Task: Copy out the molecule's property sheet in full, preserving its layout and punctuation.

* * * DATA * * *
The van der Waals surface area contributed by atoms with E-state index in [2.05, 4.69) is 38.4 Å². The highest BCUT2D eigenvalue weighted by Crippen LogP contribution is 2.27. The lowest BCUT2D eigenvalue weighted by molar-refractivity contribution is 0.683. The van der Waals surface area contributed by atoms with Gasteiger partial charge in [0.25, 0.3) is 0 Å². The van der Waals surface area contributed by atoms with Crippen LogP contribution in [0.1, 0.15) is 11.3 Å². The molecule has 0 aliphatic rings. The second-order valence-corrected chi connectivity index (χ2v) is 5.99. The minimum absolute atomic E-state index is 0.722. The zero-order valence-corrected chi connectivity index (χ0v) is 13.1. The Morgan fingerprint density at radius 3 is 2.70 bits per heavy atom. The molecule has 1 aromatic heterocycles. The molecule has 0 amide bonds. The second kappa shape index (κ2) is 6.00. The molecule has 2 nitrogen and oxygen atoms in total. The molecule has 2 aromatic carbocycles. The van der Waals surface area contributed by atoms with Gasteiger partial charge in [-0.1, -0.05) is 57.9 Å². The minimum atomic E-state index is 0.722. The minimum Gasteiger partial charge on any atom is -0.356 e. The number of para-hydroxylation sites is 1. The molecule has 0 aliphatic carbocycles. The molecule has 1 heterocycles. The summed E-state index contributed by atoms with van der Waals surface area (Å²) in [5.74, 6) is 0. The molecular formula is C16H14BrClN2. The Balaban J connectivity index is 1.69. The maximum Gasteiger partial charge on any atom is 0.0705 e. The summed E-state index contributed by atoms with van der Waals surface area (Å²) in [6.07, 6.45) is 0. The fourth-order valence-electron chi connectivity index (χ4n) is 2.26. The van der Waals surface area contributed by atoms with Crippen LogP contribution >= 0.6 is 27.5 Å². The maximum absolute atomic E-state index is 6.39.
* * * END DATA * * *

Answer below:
The van der Waals surface area contributed by atoms with E-state index in [2.05, 4.69) is 38.4 Å². The highest BCUT2D eigenvalue weighted by Crippen LogP contribution is 2.27. The lowest BCUT2D eigenvalue weighted by molar-refractivity contribution is 0.683. The van der Waals surface area contributed by atoms with Gasteiger partial charge in [0.25, 0.3) is 0 Å². The van der Waals surface area contributed by atoms with Crippen LogP contribution in [0.1, 0.15) is 11.3 Å². The molecule has 0 aliphatic rings. The second-order valence-corrected chi connectivity index (χ2v) is 5.99. The minimum absolute atomic E-state index is 0.722. The zero-order valence-corrected chi connectivity index (χ0v) is 13.1. The Morgan fingerprint density at radius 3 is 2.70 bits per heavy atom. The molecule has 1 aromatic heterocycles. The molecule has 0 amide bonds. The second kappa shape index (κ2) is 6.00. The molecule has 2 nitrogen and oxygen atoms in total. The molecule has 2 aromatic carbocycles. The van der Waals surface area contributed by atoms with Gasteiger partial charge in [-0.1, -0.05) is 57.9 Å². The minimum atomic E-state index is 0.722. The minimum Gasteiger partial charge on any atom is -0.356 e. The number of para-hydroxylation sites is 1. The molecule has 0 aliphatic carbocycles. The molecule has 1 heterocycles. The summed E-state index contributed by atoms with van der Waals surface area (Å²) in [5.74, 6) is 0. The molecular formula is C16H14BrClN2. The Balaban J connectivity index is 1.69. The maximum Gasteiger partial charge on any atom is 0.0705 e. The summed E-state index contributed by atoms with van der Waals surface area (Å²) in [6.07, 6.45) is 0. The fourth-order valence-electron chi connectivity index (χ4n) is 2.26. The van der Waals surface area contributed by atoms with Crippen LogP contribution >= 0.6 is 27.5 Å². The maximum absolute atomic E-state index is 6.39.